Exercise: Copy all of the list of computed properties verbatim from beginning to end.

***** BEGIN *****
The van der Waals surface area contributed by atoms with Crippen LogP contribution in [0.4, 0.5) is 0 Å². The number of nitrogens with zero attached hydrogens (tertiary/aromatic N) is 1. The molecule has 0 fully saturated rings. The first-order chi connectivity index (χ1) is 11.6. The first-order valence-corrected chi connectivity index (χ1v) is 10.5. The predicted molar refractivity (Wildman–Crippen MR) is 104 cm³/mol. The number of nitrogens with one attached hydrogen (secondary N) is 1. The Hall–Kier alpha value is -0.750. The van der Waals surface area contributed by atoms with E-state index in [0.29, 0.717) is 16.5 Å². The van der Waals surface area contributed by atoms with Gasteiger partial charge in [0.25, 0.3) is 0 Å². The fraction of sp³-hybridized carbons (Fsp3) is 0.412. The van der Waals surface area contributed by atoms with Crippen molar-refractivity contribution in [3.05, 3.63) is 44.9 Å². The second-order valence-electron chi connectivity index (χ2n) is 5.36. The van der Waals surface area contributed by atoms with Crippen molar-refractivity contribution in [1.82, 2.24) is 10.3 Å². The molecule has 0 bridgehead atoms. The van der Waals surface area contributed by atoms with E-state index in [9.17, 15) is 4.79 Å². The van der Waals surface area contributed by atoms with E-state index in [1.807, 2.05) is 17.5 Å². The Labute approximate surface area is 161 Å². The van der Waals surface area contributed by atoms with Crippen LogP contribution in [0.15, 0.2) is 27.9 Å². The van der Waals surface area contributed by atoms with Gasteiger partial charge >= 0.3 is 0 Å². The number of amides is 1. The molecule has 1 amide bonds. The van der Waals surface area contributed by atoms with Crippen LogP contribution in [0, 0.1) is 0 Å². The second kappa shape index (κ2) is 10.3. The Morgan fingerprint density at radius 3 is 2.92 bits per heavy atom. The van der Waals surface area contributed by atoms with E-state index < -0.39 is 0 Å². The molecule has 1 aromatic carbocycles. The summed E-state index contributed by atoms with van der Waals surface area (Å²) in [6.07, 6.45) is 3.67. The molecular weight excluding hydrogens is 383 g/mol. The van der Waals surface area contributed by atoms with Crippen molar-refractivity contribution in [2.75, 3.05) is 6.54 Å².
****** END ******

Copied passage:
The van der Waals surface area contributed by atoms with Crippen LogP contribution in [0.4, 0.5) is 0 Å². The number of nitrogens with zero attached hydrogens (tertiary/aromatic N) is 1. The molecule has 0 fully saturated rings. The first-order chi connectivity index (χ1) is 11.6. The first-order valence-corrected chi connectivity index (χ1v) is 10.5. The predicted molar refractivity (Wildman–Crippen MR) is 104 cm³/mol. The number of nitrogens with one attached hydrogen (secondary N) is 1. The Hall–Kier alpha value is -0.750. The van der Waals surface area contributed by atoms with E-state index in [0.29, 0.717) is 16.5 Å². The van der Waals surface area contributed by atoms with Gasteiger partial charge in [0.25, 0.3) is 0 Å². The fraction of sp³-hybridized carbons (Fsp3) is 0.412. The van der Waals surface area contributed by atoms with Crippen molar-refractivity contribution in [3.05, 3.63) is 44.9 Å². The second-order valence-electron chi connectivity index (χ2n) is 5.36. The van der Waals surface area contributed by atoms with Crippen molar-refractivity contribution in [1.82, 2.24) is 10.3 Å². The molecule has 0 bridgehead atoms. The van der Waals surface area contributed by atoms with E-state index in [9.17, 15) is 4.79 Å². The van der Waals surface area contributed by atoms with E-state index in [1.807, 2.05) is 17.5 Å². The Labute approximate surface area is 161 Å². The van der Waals surface area contributed by atoms with Crippen LogP contribution in [0.15, 0.2) is 27.9 Å². The van der Waals surface area contributed by atoms with Gasteiger partial charge >= 0.3 is 0 Å². The number of amides is 1. The molecule has 1 amide bonds. The van der Waals surface area contributed by atoms with Crippen LogP contribution in [0, 0.1) is 0 Å². The second kappa shape index (κ2) is 10.3. The Morgan fingerprint density at radius 3 is 2.92 bits per heavy atom. The van der Waals surface area contributed by atoms with E-state index < -0.39 is 0 Å². The molecule has 1 aromatic carbocycles. The summed E-state index contributed by atoms with van der Waals surface area (Å²) in [6.07, 6.45) is 3.67. The molecular weight excluding hydrogens is 383 g/mol. The van der Waals surface area contributed by atoms with Crippen molar-refractivity contribution in [2.75, 3.05) is 6.54 Å².